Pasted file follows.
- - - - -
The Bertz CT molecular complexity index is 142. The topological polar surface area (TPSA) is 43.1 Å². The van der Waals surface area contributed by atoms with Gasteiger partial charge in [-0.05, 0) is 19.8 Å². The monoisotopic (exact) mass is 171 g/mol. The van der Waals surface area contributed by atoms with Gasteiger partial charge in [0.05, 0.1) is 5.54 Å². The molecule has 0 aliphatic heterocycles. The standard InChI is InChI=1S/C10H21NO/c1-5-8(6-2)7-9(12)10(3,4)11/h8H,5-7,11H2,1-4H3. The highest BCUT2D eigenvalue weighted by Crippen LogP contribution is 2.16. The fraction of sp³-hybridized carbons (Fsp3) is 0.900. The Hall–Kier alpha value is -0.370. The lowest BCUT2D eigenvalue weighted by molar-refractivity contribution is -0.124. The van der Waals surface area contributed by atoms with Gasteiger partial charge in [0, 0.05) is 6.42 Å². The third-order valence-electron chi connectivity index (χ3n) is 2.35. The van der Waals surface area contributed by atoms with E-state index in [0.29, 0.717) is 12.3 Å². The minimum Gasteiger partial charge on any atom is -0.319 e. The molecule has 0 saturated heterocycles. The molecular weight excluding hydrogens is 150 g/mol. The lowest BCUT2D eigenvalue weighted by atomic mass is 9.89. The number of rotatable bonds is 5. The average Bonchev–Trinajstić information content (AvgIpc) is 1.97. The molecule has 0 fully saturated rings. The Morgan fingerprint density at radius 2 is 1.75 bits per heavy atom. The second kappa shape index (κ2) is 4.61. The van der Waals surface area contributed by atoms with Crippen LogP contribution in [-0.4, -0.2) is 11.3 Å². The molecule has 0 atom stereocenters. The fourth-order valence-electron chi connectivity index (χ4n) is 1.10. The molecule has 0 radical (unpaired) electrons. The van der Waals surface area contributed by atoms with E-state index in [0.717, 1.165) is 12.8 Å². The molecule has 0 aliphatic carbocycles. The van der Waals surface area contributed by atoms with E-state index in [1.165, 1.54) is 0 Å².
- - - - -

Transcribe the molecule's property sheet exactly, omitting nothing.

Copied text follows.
The Bertz CT molecular complexity index is 142. The topological polar surface area (TPSA) is 43.1 Å². The van der Waals surface area contributed by atoms with Gasteiger partial charge in [-0.05, 0) is 19.8 Å². The monoisotopic (exact) mass is 171 g/mol. The van der Waals surface area contributed by atoms with Gasteiger partial charge in [0.05, 0.1) is 5.54 Å². The molecule has 0 aliphatic heterocycles. The standard InChI is InChI=1S/C10H21NO/c1-5-8(6-2)7-9(12)10(3,4)11/h8H,5-7,11H2,1-4H3. The highest BCUT2D eigenvalue weighted by Crippen LogP contribution is 2.16. The fraction of sp³-hybridized carbons (Fsp3) is 0.900. The Hall–Kier alpha value is -0.370. The lowest BCUT2D eigenvalue weighted by molar-refractivity contribution is -0.124. The van der Waals surface area contributed by atoms with Gasteiger partial charge in [0, 0.05) is 6.42 Å². The third-order valence-electron chi connectivity index (χ3n) is 2.35. The van der Waals surface area contributed by atoms with E-state index in [0.29, 0.717) is 12.3 Å². The minimum Gasteiger partial charge on any atom is -0.319 e. The molecule has 0 saturated heterocycles. The molecular weight excluding hydrogens is 150 g/mol. The lowest BCUT2D eigenvalue weighted by atomic mass is 9.89. The number of rotatable bonds is 5. The average Bonchev–Trinajstić information content (AvgIpc) is 1.97. The molecule has 0 fully saturated rings. The Morgan fingerprint density at radius 2 is 1.75 bits per heavy atom. The second kappa shape index (κ2) is 4.61. The van der Waals surface area contributed by atoms with Crippen LogP contribution in [-0.4, -0.2) is 11.3 Å². The molecule has 0 atom stereocenters. The fourth-order valence-electron chi connectivity index (χ4n) is 1.10. The molecule has 0 radical (unpaired) electrons. The van der Waals surface area contributed by atoms with E-state index in [0.717, 1.165) is 12.8 Å². The molecule has 0 aliphatic carbocycles. The van der Waals surface area contributed by atoms with E-state index in [1.165, 1.54) is 0 Å².